riding the rails 7

One of the most enduring images to come out of the Great Depression is that of the hobo hopping a freight train to get from one end of the country to the other.  Even though many of those who did so had been driven to it by economic desperation, for many young travelers the idea of hopping a train remains the ultimate symbol of breaking free.  I doubt they’d much enjoy it. 

For one, back during the Depression there was a sense of solidarity between the dispossessed that is sorely lacking now.  Two, the men and women riding those trains were often heading towards the promise of employment, so there was some measure of hope in their hard travels.  Where can you hop off a train and find opportunity now?  Nowhere.  Third, they were doing it out of necessity, not as an adventurous stunt.  Jump on a train and cling to it all night long, only to be arrested in the morning.  It might make for a good story, but is no way to live.

All night long I tossed and turned, groaning aloud every time I thought about the hurricane heading for Florida.  We approached Kansas City right as the sun was rising, but only had a few minutes to stretch our legs on the platform once we arrived.  The women behind me were getting off there.  By now I’d determined that I wasn’t sick, sick with depression, yes, but not sick with a cold or COVID, at least not yet.

A whole bunch of riders were getting on in Kansas City.  From here on out the train would be full all the way to Chicago.  A family coming from a wedding occupied the seats all around me, and the adult son who was taking charge of everyone’s seat assignments and luggage sat down next to me.  We rode for twenty minutes without talking, but when I asked to get by him to get to the café car, he was extremely courteous, almost leaping up to let me pass.

In the observation car, with a cup of coffee in my hand, I looked out at the passing farmland, the cornfields, barns, and grain silos, that were familiar to me, having spent most of my upbringing in the Midwest.  The way the sun was splashing through the window led me to try meditating, thinking it might have a calming effect on the anxiety that was surging through me.  Instead, the yellow light just flashed across my eyelids, and I could almost sense the size and shape of objects the train was passing, as if by radar.

The guitar player from Pasadena, Mark, sat down a few seats away without his guitar, complaining of the rough night he’d had.  As we passed through the small farm towns, he talked about another dream he had, that of investing in some property in the country and working the land.  Even though he didn’t strike me as the outdoorsy type, that seemed more reasonable than spending all his money to make a record.  If I’d done the same at least I’d have a place to live, as opposed to boxes of unsold CDs that had just ended up in a landfill.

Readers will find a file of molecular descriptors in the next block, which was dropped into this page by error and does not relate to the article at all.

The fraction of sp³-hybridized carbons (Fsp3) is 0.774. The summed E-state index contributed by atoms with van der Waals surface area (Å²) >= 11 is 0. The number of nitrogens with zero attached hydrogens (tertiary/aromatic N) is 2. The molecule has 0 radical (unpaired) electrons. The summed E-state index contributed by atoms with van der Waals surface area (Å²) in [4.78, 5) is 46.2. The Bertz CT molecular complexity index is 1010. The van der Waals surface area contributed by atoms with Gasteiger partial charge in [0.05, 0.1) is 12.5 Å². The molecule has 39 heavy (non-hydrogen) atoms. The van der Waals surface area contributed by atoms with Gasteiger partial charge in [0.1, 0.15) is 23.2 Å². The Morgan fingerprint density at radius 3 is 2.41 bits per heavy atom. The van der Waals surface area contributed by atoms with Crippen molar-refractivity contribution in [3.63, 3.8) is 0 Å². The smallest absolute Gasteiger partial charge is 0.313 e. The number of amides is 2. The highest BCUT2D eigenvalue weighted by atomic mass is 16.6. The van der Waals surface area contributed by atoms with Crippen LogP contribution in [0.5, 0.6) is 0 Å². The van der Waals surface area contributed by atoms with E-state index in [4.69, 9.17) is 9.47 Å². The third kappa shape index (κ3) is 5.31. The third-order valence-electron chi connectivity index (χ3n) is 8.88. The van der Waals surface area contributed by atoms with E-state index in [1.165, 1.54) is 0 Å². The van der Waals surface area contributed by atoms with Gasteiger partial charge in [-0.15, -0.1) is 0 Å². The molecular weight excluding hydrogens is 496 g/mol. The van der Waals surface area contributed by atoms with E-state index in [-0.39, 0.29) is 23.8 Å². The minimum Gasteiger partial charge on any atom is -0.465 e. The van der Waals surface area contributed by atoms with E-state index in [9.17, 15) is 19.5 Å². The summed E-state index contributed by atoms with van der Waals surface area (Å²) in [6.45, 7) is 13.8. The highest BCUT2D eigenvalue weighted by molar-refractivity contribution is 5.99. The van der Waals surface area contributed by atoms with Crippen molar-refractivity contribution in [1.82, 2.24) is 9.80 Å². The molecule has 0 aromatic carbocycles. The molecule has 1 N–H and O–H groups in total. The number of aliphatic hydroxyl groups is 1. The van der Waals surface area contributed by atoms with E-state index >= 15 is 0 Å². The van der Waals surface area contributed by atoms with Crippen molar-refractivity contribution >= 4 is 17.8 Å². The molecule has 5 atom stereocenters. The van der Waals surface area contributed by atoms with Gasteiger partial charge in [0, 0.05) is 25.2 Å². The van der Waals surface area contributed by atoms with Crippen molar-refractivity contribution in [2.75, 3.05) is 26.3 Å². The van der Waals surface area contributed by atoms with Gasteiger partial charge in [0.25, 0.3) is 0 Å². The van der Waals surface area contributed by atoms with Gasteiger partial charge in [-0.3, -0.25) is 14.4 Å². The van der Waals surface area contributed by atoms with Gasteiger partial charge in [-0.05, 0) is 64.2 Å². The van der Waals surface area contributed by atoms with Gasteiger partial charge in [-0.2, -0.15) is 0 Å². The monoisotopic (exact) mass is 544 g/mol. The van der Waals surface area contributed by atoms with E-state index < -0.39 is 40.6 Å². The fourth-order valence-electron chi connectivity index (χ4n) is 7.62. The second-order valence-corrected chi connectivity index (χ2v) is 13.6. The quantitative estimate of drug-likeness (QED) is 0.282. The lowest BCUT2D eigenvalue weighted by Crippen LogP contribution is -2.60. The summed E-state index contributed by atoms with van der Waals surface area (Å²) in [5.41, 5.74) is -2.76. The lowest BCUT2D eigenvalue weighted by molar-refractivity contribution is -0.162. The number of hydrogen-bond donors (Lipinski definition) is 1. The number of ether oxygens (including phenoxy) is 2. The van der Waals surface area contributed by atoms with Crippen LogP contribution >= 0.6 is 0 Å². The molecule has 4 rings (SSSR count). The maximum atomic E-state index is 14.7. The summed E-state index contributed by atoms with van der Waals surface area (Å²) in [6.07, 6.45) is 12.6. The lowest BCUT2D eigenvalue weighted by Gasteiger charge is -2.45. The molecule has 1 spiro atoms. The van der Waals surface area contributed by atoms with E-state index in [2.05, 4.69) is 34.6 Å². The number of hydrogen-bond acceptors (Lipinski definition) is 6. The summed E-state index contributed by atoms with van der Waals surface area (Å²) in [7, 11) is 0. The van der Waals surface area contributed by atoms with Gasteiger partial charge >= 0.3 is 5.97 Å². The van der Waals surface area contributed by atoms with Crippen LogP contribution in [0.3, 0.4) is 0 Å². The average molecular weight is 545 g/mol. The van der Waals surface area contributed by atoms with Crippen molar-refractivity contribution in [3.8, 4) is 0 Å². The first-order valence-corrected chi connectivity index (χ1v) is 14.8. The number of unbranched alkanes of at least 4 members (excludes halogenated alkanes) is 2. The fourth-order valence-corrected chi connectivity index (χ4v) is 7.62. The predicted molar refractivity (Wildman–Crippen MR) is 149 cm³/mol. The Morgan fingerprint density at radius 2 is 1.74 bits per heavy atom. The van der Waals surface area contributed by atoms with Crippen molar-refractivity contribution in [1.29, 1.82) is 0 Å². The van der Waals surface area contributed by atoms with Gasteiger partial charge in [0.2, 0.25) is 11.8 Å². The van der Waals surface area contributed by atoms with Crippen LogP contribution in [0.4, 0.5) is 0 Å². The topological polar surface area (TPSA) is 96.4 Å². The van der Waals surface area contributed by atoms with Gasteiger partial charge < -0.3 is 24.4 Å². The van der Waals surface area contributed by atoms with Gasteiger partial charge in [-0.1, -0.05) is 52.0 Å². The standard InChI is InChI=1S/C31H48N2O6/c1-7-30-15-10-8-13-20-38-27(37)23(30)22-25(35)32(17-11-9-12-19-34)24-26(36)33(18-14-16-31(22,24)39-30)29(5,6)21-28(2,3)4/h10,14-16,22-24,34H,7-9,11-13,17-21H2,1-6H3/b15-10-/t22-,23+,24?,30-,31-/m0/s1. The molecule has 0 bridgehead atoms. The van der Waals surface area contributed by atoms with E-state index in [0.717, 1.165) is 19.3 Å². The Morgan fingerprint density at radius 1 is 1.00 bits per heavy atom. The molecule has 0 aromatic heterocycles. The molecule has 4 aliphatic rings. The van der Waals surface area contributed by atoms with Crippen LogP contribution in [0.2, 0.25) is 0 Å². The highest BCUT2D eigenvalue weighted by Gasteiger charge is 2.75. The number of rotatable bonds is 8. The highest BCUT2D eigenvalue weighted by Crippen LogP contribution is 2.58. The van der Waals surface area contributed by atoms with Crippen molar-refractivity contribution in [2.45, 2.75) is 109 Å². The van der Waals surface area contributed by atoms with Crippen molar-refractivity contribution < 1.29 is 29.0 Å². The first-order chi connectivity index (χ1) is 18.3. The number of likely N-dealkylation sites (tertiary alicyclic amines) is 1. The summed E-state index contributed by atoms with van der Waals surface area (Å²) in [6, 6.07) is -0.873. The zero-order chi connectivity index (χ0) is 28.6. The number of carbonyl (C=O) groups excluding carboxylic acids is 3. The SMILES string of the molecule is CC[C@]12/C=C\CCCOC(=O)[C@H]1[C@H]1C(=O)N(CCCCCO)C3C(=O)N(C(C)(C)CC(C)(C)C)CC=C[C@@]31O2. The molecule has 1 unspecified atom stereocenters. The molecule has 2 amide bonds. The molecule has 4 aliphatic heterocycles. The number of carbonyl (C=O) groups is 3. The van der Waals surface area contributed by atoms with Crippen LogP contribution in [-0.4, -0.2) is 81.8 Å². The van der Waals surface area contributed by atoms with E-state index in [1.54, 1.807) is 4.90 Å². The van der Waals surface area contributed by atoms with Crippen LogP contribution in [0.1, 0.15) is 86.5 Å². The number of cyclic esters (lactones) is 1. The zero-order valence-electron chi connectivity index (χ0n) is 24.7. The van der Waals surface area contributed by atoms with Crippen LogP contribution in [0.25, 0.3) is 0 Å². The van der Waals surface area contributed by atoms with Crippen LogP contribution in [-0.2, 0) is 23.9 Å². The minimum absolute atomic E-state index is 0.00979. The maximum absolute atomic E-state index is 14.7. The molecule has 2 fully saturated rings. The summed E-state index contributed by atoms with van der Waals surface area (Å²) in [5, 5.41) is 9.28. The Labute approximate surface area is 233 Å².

Back in my seat, I got to talking to the guy who was coming from the wedding with his family.  Turns out he actually worked for Amtrak as a mechanic.  Both of us had noticed that the conductor who’d gotten on the train in Kansas City had started off that morning with a full British accent, but that it was gradually slipping away as the day wore on.  By the time he got to us to ask us for our tickets there was no trace of it.  The mechanic confirmed it, saying yep, he’s a Chicago guy.  My thought was that if he wasn’t auditioning for a part in Murder on the Orient Express at his local repertory theater then what was up with that?

When we reached Fort Madison, Iowa, we passed a replica of the fort that was one of the first established in the Upper Mississippi, and later abandoned and burned to the ground by the troops after a siege by the Sauk Indian leader, Black Hawk, during the War of 1812.  It was here we crossed the Mississippi River and reached Illinois on the opposite banks.

A few hours later, the conductor, his British accent now only a distant memory, announced that we were arriving in Mendota, and not long after we were approaching the outskirts of Chicago.  The mechanic sitting next to me pointed out the neighborhood where he grew up, the street where he went to high school, and even the garage where he worked, once we got into the railyards.  The skyline was one I knew well, made prominent by the Sears Tower, which for a while was the tallest building in the world, and now, according to the mechanic is known as the Willis Tower.

At Union Station, we pulled into the subterranean platform area and the Southwest Chief came to a quiet halt.  The first leg of my journey was up, and what lay ahead looked to be chaos, thanks to a hurricane that had formed in the Caribbean and was making its way towards my next destination, which was supposed to be Miami.  At least I’d booked a place to stay for the night.  When I got there, I’d try to figure out what to do next.  There are always options, even if you don’t like any of them.  Sometimes you need to decide what the least terrible thing is and just go for that.

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